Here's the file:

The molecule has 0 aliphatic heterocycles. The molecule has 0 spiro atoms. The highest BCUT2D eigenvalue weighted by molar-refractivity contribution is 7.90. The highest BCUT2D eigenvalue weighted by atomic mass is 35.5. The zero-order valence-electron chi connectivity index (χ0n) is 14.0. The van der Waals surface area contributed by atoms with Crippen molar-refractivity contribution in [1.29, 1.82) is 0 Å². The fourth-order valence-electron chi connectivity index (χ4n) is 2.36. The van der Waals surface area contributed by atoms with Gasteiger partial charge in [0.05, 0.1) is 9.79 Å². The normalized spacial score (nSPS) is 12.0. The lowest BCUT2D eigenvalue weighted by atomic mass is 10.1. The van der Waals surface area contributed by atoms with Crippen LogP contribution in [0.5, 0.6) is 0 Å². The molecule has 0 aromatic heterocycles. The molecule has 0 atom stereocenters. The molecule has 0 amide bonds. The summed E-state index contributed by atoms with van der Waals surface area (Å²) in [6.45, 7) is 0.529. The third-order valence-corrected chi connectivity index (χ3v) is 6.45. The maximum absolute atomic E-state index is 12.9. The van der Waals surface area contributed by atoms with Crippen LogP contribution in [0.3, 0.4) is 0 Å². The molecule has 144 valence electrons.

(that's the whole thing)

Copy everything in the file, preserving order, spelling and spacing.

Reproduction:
The molecule has 0 aliphatic heterocycles. The molecule has 0 spiro atoms. The highest BCUT2D eigenvalue weighted by molar-refractivity contribution is 7.90. The highest BCUT2D eigenvalue weighted by atomic mass is 35.5. The zero-order valence-electron chi connectivity index (χ0n) is 14.0. The van der Waals surface area contributed by atoms with Crippen molar-refractivity contribution in [1.29, 1.82) is 0 Å². The fourth-order valence-electron chi connectivity index (χ4n) is 2.36. The van der Waals surface area contributed by atoms with Gasteiger partial charge in [0.05, 0.1) is 9.79 Å². The normalized spacial score (nSPS) is 12.0. The lowest BCUT2D eigenvalue weighted by atomic mass is 10.1. The van der Waals surface area contributed by atoms with Crippen LogP contribution in [0.5, 0.6) is 0 Å². The molecule has 0 aromatic heterocycles. The molecule has 0 atom stereocenters. The molecule has 0 amide bonds. The summed E-state index contributed by atoms with van der Waals surface area (Å²) in [6.45, 7) is 0.529. The third-order valence-corrected chi connectivity index (χ3v) is 6.45. The maximum absolute atomic E-state index is 12.9. The van der Waals surface area contributed by atoms with Crippen LogP contribution in [0.3, 0.4) is 0 Å². The molecule has 144 valence electrons.